September 26th, 2013
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A significant and ongoing part of the grieving process is learning what to do with the confusing feelings you experience.
What am I supposed to do with the sad, angry, and surreal emotions I have inside me about the person who used to be in my life?  That person who was here yesterday, but is not here today, and won’t ever be here for a lot more todays in the future.  How can I turn those sad, angry, surreal feelings into constructive feelings so that I can make a future for myself?

Acceptance of my new life and my new status is something I work on all the time.  Sometimes I push myself even when I’m not really sure where I am going because I know I have to challenge myself.  We all need to have something in our lives, something that we are passionate about, that makes us want to get out of bed in the morning and get dressed and go out in the world and interact with others.
In the beginning, getting out of bed was the last thing I wanted to do after my husband died.  Fortunately, my wonderful son needed to go to school and more importantly, needed to see that his only parent was functioning on some level as a regular human being.  I ignored my desire to pull the covers over my head and numb myself.  It was hard, very hard, and I felt as though I was walking through cotton candy, but I put one foot in front of the other every day and somehow managed to push forward to rebuild our lives.
I found that these confusing feelings were their most intense after my husband’s death but even now, nine years later, I still can have a wave of sadness come out of nowhere and totally wash over me.  Last week it was a beautiful, sunny, picture perfect September day and I left my office for a walk down to the Whole Foods store near George Washington University.Nothing in particular was on my mind so when a slide show of memories of me, my husband and our son started playing in my head I really felt down.  “I don’t want to go backwards,” I said to myself.  “If I do, I will only feel sad.” I kept walking and breathing deeply and eventually got back to my office.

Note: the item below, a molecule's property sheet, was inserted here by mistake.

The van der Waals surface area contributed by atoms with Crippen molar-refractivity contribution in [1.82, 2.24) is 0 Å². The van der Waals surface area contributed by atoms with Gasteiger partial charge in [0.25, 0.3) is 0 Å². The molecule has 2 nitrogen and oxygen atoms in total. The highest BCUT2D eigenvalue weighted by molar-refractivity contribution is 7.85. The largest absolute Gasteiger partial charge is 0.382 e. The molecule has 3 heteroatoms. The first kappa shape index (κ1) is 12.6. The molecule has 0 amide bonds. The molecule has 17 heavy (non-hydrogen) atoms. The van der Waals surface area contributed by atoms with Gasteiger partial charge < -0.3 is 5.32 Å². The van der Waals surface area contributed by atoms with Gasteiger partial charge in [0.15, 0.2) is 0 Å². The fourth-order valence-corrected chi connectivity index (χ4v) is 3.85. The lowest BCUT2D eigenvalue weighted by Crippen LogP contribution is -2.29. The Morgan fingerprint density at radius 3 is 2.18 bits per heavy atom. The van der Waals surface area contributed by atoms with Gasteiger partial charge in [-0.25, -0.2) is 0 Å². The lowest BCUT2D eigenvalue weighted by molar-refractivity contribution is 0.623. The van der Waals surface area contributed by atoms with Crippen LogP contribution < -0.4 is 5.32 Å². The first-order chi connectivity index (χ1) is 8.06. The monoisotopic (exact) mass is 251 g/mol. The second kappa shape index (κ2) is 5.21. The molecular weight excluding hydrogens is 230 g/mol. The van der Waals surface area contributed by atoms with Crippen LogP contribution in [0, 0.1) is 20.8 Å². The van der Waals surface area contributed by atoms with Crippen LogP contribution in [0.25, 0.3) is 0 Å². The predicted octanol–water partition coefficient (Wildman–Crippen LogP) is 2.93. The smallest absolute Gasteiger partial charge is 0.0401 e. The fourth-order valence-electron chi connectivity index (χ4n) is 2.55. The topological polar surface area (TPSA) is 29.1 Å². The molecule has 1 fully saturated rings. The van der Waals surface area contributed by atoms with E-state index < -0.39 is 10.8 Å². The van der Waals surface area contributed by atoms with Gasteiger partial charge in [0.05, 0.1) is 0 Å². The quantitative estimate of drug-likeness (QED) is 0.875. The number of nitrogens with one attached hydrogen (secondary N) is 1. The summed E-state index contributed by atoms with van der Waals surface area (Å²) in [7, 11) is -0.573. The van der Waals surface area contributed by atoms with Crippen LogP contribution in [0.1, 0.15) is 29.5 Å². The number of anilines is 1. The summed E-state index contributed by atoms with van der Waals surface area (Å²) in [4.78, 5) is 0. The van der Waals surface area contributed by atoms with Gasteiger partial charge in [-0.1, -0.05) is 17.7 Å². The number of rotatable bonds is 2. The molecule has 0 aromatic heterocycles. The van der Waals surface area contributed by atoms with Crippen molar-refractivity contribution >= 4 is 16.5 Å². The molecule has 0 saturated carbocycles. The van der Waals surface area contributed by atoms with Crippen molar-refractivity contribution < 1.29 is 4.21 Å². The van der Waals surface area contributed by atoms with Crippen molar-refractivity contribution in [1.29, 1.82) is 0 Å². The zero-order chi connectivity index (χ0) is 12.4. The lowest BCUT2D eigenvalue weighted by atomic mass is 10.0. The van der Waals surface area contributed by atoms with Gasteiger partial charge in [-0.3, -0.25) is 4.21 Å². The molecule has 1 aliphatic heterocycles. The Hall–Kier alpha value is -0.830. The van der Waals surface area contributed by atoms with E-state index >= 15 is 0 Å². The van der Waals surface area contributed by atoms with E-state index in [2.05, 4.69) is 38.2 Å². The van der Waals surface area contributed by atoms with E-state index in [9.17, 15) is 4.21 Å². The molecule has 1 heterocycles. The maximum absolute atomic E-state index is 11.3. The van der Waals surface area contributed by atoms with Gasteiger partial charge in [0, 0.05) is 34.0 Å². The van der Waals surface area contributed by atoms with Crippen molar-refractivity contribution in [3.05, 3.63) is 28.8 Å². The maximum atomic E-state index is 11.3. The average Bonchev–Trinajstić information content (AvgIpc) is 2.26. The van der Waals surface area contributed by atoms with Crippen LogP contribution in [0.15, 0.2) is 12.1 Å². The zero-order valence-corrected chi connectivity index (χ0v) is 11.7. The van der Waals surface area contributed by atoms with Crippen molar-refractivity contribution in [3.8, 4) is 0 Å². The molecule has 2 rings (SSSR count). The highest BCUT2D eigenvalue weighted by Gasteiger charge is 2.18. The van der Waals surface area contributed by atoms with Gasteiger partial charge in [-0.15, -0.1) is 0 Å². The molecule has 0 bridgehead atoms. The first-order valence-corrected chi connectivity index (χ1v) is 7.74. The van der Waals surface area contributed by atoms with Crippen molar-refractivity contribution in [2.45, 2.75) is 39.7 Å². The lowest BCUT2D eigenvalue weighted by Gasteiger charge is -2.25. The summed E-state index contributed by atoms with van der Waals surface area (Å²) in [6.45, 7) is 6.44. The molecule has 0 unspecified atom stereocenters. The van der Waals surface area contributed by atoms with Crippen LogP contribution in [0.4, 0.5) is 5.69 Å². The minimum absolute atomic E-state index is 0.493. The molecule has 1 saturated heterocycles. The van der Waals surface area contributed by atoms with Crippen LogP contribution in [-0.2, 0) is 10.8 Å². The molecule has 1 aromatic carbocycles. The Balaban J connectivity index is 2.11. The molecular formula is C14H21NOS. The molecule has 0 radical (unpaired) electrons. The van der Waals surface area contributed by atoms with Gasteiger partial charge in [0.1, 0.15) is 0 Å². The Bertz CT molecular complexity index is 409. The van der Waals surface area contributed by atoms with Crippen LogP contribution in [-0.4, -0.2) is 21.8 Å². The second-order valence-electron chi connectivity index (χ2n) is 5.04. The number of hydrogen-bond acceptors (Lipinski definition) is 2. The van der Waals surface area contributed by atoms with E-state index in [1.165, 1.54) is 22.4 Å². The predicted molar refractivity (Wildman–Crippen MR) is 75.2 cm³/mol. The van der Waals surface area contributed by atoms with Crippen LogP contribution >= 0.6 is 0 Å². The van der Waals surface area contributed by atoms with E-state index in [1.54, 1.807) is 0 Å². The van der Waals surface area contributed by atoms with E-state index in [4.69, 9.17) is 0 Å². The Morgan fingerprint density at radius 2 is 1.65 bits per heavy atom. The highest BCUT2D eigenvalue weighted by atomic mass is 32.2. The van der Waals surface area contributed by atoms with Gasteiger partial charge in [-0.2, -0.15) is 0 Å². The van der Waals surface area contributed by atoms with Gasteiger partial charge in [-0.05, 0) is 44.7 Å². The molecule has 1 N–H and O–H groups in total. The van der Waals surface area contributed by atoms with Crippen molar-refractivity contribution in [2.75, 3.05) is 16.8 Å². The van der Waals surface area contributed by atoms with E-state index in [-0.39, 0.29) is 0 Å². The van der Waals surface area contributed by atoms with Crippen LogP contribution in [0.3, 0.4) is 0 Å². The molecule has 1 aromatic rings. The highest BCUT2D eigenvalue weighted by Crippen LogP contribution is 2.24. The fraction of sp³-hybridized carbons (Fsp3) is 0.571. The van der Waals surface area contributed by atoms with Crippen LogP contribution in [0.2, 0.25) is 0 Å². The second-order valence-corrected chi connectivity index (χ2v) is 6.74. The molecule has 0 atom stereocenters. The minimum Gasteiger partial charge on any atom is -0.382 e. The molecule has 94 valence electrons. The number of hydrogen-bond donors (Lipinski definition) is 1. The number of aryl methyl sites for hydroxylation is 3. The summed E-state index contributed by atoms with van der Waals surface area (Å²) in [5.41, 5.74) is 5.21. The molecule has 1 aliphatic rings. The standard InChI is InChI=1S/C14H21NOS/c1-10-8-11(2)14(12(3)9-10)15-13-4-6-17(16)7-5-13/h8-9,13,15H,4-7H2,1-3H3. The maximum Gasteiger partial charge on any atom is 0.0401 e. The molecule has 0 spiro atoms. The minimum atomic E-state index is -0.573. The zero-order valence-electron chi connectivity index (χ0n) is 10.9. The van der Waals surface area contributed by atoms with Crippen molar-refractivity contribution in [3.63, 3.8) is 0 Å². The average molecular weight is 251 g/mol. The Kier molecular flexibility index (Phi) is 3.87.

It takes a while to wrap your brain around the fact that someone you love very much has died and they won’t be with you anymore to do the things that the two of you did over and over again and probably always thought you would do over and over again.
In a sense, it is as if some gigantic arm swept across the table of your life and wiped it clean, pushing everything away and laying it bare.  Your life as you know it has disappeared and all the routines you established with this person have collapsed.

Photo Courtesy of Dr. Rennie

But there is still you.  Amazing you!

Don’t count yourself out.  Ever.You may feel broken into pieces right now but you are still beautiful and full of possibilities.  You just need to find some glue in the form of love and comfort from friends, family and even support groups.  You do have reserves of inner strength within you and as strange as it sounds, you’ll find these reserves when you allow yourself to feel the pain of your loss.  You also find them when you do something by yourself that you never have done before.  I promise.Naturally, no one wants to feel the pain or put themselves out there in a vulnerable way, but that’s when you truly and authentically live life.  I have memories that are so painful that I have mentally put them in an imaginary box.  They are raw and scary feelings but experiencing them has made me live my life differently.

Don’t be afraid to spend some quiet time; time thinking about what you have been through and where you may want to go in the future.  Eventually the pieces of your life will start to come together and slowly mend, forming a stronger person.

Let’s go forward, for you and I are on new paths, and together we will accept and persevere.

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